While these hacks can significantly improve the nutritional profile of white rice, it's important to remember that the refining process still strips away many vital nutrients. To truly redeem your rice, consider adding back some of what's been lost.

When enjoying white rice, be sure to include good sources of whole food B vitamins in your diet. A pinch of nutritional yeast, for example, can provide a boost of thiamine and other essential B vitamins.8 Pairing your rice with fiber-rich vegetables and legumes can also help slow digestion and improve gut health.

And don't forget about those healthy oils that naturally occur in rice bran and germ! Drizzling your rice with heart-healthy olive oil or omega-3-rich fish oil can help restore some of the beneficial fats that are lost in the refining process.9

The Bottom Line

White rice doesn't have to be a nutritional villain. By employing these simple hacks and being mindful of what's been lost in the refining process, you can transform this staple into a nourishing, satisfying part of a balanced diet. So go ahead, enjoy your rice - but do so with a newfound appreciation for the power of preparation and the importance of whole food nutrition.

Happy hacking!


1. Bay, A. R. (2017). Beriberi in modern Japan: The making of a national disease. University of Rochester Press.

2. Lonsdale, D. (2018). Thiamine deficiency disease, dysautonomia, and high calorie malnutrition. Academic Press.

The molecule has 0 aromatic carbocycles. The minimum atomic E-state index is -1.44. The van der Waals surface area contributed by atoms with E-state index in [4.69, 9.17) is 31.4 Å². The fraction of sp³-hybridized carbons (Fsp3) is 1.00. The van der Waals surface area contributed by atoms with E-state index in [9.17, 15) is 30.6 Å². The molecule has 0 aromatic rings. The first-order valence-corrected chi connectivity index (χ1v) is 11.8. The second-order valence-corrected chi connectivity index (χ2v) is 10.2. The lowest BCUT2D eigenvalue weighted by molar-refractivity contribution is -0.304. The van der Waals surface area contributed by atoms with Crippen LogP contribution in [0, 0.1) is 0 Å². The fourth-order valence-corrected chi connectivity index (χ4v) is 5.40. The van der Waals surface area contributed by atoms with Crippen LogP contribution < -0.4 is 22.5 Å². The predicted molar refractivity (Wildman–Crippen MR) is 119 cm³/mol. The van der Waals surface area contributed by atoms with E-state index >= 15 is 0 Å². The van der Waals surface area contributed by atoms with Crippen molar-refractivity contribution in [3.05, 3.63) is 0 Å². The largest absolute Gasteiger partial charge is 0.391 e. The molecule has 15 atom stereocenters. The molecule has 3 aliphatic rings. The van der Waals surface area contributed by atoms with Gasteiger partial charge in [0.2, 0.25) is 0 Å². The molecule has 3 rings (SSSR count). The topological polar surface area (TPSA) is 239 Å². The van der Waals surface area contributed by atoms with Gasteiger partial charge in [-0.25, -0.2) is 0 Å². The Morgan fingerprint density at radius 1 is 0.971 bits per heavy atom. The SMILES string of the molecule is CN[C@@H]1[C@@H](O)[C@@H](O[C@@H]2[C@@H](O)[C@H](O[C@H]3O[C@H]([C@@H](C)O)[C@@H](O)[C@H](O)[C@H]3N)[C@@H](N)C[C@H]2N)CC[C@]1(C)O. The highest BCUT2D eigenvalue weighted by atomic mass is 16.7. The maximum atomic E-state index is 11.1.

3. Sun, Q., Spiegelman, D., van Dam, R. M., Holmes, M. D., Malik, V. S., Willett, W. C., & Hu, F. B. (2010). White rice, brown rice, and risk of type 2 diabetes in US men and women. Archives of Internal Medicine, 170(11), 961-969.

4. Birt, D. F., Boylston, T., Hendrich, S., Jane, J. L., Hollis, J., Li, L., McClelland, J., Moore, S., Phillips, G. J., Rowling, M., Schalinske, K., Scott, M. P., & Whitley, E. M. (2013). Resistant starch: promise for improving human health. Advances in Nutrition, 4(6), 587-601.

5. Panlasigui, L. N., & Thompson, L. U. (2006). Blood glucose lowering effects of brown rice in normal and diabetic subjects. International Journal of Food Sciences and Nutrition, 57(3-4), 151-158.

6. Nagao, K., & Yanagita, T. (2010). Medium-chain fatty acids: functional lipids for the prevention and treatment of the metabolic syndrome. Pharmacological Research, 61(3), 208-212.

7. Fernando, W. M., Martins, I. J., Goozee, K. G., Brennan, C. S., Jayasena, V., & Martins, R. N. (2015). The role of dietary coconut for the prevention and treatment of Alzheimer's disease: potential mechanisms of action. The British Journal of Nutrition, 114(1), 1-14.

8. Lonsdale, D. (2006). A review of the biochemistry, metabolism and clinical benefits of thiamin(e) and its derivatives. Evidence-Based Complementary and Alternative Medicine, 3(1), 49-59.

9. Friedman, M. (2016). Rice brans, rice bran oils, and rice hulls: composition, food and industrial uses, and bioactivities in humans, animals, and cells. Journal of Agricultural and Food Chemistry, 64(45), 8545-8557.

Disclaimer: This article is not intended to provide medical advice, diagnosis or treatment. Views expressed here do not necessarily reflect those of GreenMedInfo or its staff.

This website is for information purposes only. By providing the information contained herein we are not diagnosing, treating, curing, mitigating, or preventing any type of disease or medical condition. Before beginning any type of natural, integrative or conventional treatment regimen, it is advisable to seek the advice of a licensed healthcare professional.

© Copyright 2008-2024, Journal Articles copyright of original owners, MeSH copyright NLM.